The image above displays a one inch square of the backs of two carpets, the left woven in the Ningxia region (of China), the right woven in Tibet. Note how on the Ningxia both ‘nodes’ of the back of a knot can be seen, whereas on the Tibetan carpet only one ‘node’ can be seen, the other obscured completely from view. In the Ningxia carpet there are 36kpsi / 558kpsdcm (6 knots wide X 6 rows – or lines – of knots high = 36 knots per square inch), while in the Tibetan there are 43kpsi / 666kpsqdcm (9.5 knots wide x 4.5 rows – or lines – of knots high = 42.75, rounded to 43 knots per square inch.)
The image above displays a one inch square of the backs of a carpet woven in the Ningxia region (of China) on left, and on the right one woven in Tibet. The Ningxia carpet has both warp and weft made of cotton, whereas the one from Tibet in this example has both warp and weft made of wool. [The Ningxia has 6 knots across – and in this example 5 rows high – and shows both the left and right node of the knot, whereas the Tibetan has 9 knots across – and in this example approximately 7 rows high – although only one node of each knot can be seen. Hence when counting knots on Chinese carpets you count every second node across, whereas on a Tibetan carpet you count every node across.]
The image above displays a one inch square of the backs of two carpets woven in Tibet. The carpet on the left has wool warps and a wool wefts, whereas the carpet on the right has cotton warps and a wool wefts.
The image above displays a one inch square of the backs of two carpets woven in Tibet. The carpet on the left has Z-spun wool warps, whereas the carpet on the right has cotton warps that have been Z-spun and then S-plied.
The image above displays a one inch square of the backs of two carpets from Tibet. The one on the left is from a carpet known in Tibet as a Tsuktruk (Tsukdruk) which is somewhat more ‘blanket-like’ with a soft handle, whereas the one on right is from a regular Tibetan carpet. Both have wool warps and wool wefts.
The image above displays a one inch square of the backs of two carpets from Tibet (well, the one on the left is actually an uncut girth strap hole in a saddle carpet). The one on the left has machine spun cotton warps and hand spun wool wefts, whereas the one on the right has hand spun cotton warps and hand spun wool wefts.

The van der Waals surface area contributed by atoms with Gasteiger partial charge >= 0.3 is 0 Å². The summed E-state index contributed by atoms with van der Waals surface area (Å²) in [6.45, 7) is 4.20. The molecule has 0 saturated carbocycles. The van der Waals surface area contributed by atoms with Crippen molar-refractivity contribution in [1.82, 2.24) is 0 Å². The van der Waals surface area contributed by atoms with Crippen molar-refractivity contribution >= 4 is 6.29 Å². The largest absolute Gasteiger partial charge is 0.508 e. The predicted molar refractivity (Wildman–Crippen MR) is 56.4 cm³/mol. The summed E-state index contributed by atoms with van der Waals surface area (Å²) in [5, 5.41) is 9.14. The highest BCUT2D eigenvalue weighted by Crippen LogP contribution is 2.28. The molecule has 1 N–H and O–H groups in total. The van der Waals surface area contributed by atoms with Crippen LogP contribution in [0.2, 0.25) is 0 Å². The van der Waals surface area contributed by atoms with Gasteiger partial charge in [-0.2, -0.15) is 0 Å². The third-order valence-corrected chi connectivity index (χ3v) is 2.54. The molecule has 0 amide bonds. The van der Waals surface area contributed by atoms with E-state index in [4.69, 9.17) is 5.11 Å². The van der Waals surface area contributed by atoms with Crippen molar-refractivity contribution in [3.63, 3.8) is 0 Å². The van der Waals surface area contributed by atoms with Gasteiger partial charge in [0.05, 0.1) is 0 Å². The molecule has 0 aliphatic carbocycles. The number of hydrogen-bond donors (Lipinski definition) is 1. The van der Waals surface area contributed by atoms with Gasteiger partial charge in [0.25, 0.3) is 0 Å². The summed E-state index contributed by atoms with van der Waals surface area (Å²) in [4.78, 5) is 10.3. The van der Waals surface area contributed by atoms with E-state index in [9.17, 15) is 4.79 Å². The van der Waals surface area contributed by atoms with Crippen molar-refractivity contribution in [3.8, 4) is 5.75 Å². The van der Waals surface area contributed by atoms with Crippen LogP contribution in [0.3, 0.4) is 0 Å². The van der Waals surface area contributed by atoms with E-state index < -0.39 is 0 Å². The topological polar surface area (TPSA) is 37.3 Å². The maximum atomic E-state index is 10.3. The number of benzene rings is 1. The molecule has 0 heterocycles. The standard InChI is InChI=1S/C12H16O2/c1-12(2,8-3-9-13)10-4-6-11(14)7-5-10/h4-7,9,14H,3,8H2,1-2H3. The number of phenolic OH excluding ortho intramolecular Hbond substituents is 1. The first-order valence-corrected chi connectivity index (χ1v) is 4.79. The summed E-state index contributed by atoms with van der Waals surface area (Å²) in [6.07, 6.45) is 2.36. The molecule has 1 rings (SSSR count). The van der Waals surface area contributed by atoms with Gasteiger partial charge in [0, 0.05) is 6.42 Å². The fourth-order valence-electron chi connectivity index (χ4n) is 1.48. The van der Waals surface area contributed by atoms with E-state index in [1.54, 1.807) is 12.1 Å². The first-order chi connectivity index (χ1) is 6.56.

The image above displays both hand spun and machine spun cotton; in this case ‘warp’ threads both of which have been Z spun and then S plied. On the the left is the hand spun cotton; note first the irregularity in the thickness of each individual yarn, and hence the irregularity of thickness of each warp thread. This irregularity (in thickness) of each yarn / thread is caused by the variations in the amount of cotton used per yarn when cotton is first spun by hand, and then the individual yarns later plied into a thread (in this case a 7 ply hand spun warp thread). On the right is the machine spun cotton; note the evenness of the both the individual yarns and threads. This evenness / regularity in thickness of both the individual yarn and hence each thread (in this case an 8 ply machine spun warp) is only obtained with automated machine spinning of both the individual ply and then the overall finished thread.
During the 1950’s the Chinese increasingly exerted control over everyday life in Tibet. In March 1959 a massed uprising by Tibetans against this repression took place in the capital Lhasa, at which time the 14th Dalai Lama – Tenzin Gyatso – fearing for his safety and rightly so, fled to exile in India where he was granted political asylum, and remains to this day. His flight set off of a mass exodus of Tibetans, many never to return to their home country. Besides the many Tibetans that followed the Dalai Lama settling in India, many also settled in Nepal, especially in various parts of the Kathmandu valley. From this nucleus Tibetan carpet weaving ‘businesses’ slowly began to be established in Kathmandu, with the weavers making carpets using the Tibetan knotting method. ‘Tibetan’ carpets continue to this day to be woven in Kathmandu and its environs by 2nd and even 3rd generation ‘Nepali Tibetans’, and / or by Nepali people themselves – who prior to the arrival of the Tibetans (in the late 1950’s, and onward) did not have a history of carpet weaving. In this photo, taken circa 1973, three Tibetan refugee women work on knotting a carpet in a workshop on the outskirts of Kathmandu.
A pile of hand spun naturally dyed wool in various colours ready for the loom in a carpet workshop, Bodhanath, Kathmandu, Nepal; circa 2010.
A weaver, circa 2010, sits at her vertical loom in a carpet workshop in Bodhanath, a ‘suburb’ that was once on the very outskirts of Kathmandu (Nepal), but is now just part of the capitals urban sprawl. Note she is using a ‘cartoon’ of the design image drawn to exacting specifications on graph paper – where every square on the graph is equivalent to just one knot – so as to get an exact replica of the design every time this design is reproduced. In days gone by, weavers either copied the design from the back of other carpets or from ‘cartoons’ drawn by hand on parchment; or for a master weaver, sometimes simply from memory. (This is also the reason that with old Tibetan carpets – and produced by any of these latter three ‘methods’ – it is unusual to find any two carpets exactly the same.) For instance, in the picture to the left, note the small oblong drawing just above the center weavers head that simply has the design of the flowers in the ‘medallion’ drawn on it.